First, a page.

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Q.

Is it better to apply heat or cold to sore muscles after stenuous exercise?


Related Topics: Muscle, Coldness, Exercise
 
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Everything I have read says cold.  If there is tissue damage, the cold constricts blood flow, which reduces spread of cellular components which can cause rupture of nearby cells, making the injury worse and longer to heal.


Heat is not usually applied to an injury until 72 hours have passed. This is to increase circulation and promote healing.

More recent research shows movement of skeletal muscles produces hormone-like substances that promote and speed healing of damaged or inflamed tissues throughout the body. So if you can move, do.  

Lastly, a small meal of four parts carbs and one part protein within 90 minutes of exercise will help speed muscle recovery.  The body will use that energy and protein to quickly try to re-construct those damaged tissues.

This information is from exercise physiology.

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Ice is typically among the first thing to do in the recovery process after strenuous exercise. Icing your muscles helps to reduce pain and decrease swelling and inflammation. Ice causes your blood vessels to narrow, which will reduce your blood flow to the muscle or injured area.

Never place ice directly on your skin, however. Wrap an ice pack around a thin cloth and place on the affected muscle for ten minutes at a time. You can use ice multiple times per day for a few days after exercise, but make sure to allow for your skin to return to room temperature before icing after each 10 minute interval.

Heat is typically applied to uscles or injuries that do not have swelling or inflammation. Heat will cause your blood vessels to expand, which improves circulation and allows more blood to go to the affected area. Heat can be useful for chronic injuries and muscle soreness or it can be used before exercise to stimulate blood flow and help prepare the muscle for exercise. Heat should also not be directly applied to skin and should be used for short 10-15 minute intervals.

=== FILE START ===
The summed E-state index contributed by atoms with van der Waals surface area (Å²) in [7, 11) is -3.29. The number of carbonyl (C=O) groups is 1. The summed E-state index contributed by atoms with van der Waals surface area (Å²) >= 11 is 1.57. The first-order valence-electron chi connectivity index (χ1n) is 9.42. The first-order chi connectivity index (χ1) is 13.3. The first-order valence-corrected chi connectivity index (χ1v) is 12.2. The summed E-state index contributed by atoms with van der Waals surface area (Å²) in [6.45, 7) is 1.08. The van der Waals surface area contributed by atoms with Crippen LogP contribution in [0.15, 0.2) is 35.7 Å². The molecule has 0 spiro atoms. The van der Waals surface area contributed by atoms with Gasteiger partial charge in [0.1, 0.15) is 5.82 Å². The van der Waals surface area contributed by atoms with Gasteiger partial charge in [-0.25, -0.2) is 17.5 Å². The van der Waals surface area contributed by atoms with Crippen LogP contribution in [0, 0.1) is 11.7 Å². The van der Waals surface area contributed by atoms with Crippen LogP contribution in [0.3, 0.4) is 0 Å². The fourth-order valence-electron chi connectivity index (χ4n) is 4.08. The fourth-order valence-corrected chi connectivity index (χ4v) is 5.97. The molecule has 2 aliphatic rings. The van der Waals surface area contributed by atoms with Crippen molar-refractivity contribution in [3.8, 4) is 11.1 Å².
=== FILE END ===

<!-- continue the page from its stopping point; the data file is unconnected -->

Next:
Always check with your doctor before starting treatment of an injury, especially if the condition worsens or fails to improve.

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Within the first few days of an injury ice can help the process of healing.

 

Applying ice to injured tissue can cause blood vessels to shrink and this makes them less capable of releasing chemicals that lead to swelling, inflammation, and pain.

 

After a few days, it probably best to apply heat to sore muscles. This makes muscle spasms less likely and relaxes injured muscles. <o:p></o:p>

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However, because the events behind every injury are different speak with your doctor first.<o:p></o:p>

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I have just spent the last 6 weeks in physical therapy. They always apply heat OR have me get on a bike to heat up my muscles for 15 minutes before I go through any table massage work. Next I do all my exercises then they end the session with 10 minutes of ice.

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Somtimes what contributes to soreness is

1) Lack of warm-up, so insuffcicient oxygen was available to fuel the work.

and

2) Lack of cooldown, which will help the muscles recover by completing any partial combustion of sugars for energy, leaving residual metabolites such as one feels with the muscle burn of working beyond anerobic threshold.

Anerobic threshold can be increased through more careful training.

I can exercise well beyond my predicted 100% of age heart rate for periods of 10, 20 and 30 minutes or more 

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